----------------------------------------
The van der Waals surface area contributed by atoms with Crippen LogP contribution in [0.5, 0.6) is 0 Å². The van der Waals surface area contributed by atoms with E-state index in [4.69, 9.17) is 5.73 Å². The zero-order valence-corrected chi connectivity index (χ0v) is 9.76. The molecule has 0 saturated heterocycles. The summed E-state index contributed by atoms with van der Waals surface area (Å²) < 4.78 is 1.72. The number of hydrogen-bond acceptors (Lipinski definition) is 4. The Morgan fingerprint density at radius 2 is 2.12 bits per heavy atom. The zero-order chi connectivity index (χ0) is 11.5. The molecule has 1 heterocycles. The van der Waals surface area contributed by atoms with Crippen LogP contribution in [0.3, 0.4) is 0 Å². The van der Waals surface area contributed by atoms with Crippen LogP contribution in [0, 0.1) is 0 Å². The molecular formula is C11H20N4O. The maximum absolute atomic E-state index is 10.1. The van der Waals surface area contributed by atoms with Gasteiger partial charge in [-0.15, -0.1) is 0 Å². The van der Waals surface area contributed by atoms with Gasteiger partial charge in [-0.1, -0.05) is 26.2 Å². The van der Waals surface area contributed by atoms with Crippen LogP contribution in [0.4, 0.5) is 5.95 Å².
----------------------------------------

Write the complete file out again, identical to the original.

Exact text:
The van der Waals surface area contributed by atoms with Crippen LogP contribution in [0.5, 0.6) is 0 Å². The van der Waals surface area contributed by atoms with E-state index in [4.69, 9.17) is 5.73 Å². The zero-order valence-corrected chi connectivity index (χ0v) is 9.76. The molecule has 0 saturated heterocycles. The summed E-state index contributed by atoms with van der Waals surface area (Å²) < 4.78 is 1.72. The number of hydrogen-bond acceptors (Lipinski definition) is 4. The Morgan fingerprint density at radius 2 is 2.12 bits per heavy atom. The zero-order chi connectivity index (χ0) is 11.5. The molecule has 1 heterocycles. The van der Waals surface area contributed by atoms with Crippen LogP contribution in [0.3, 0.4) is 0 Å². The van der Waals surface area contributed by atoms with Crippen LogP contribution in [0, 0.1) is 0 Å². The molecular formula is C11H20N4O. The maximum absolute atomic E-state index is 10.1. The van der Waals surface area contributed by atoms with Gasteiger partial charge in [-0.15, -0.1) is 0 Å². The van der Waals surface area contributed by atoms with Gasteiger partial charge in [-0.1, -0.05) is 26.2 Å². The van der Waals surface area contributed by atoms with Crippen LogP contribution in [0.4, 0.5) is 5.95 Å².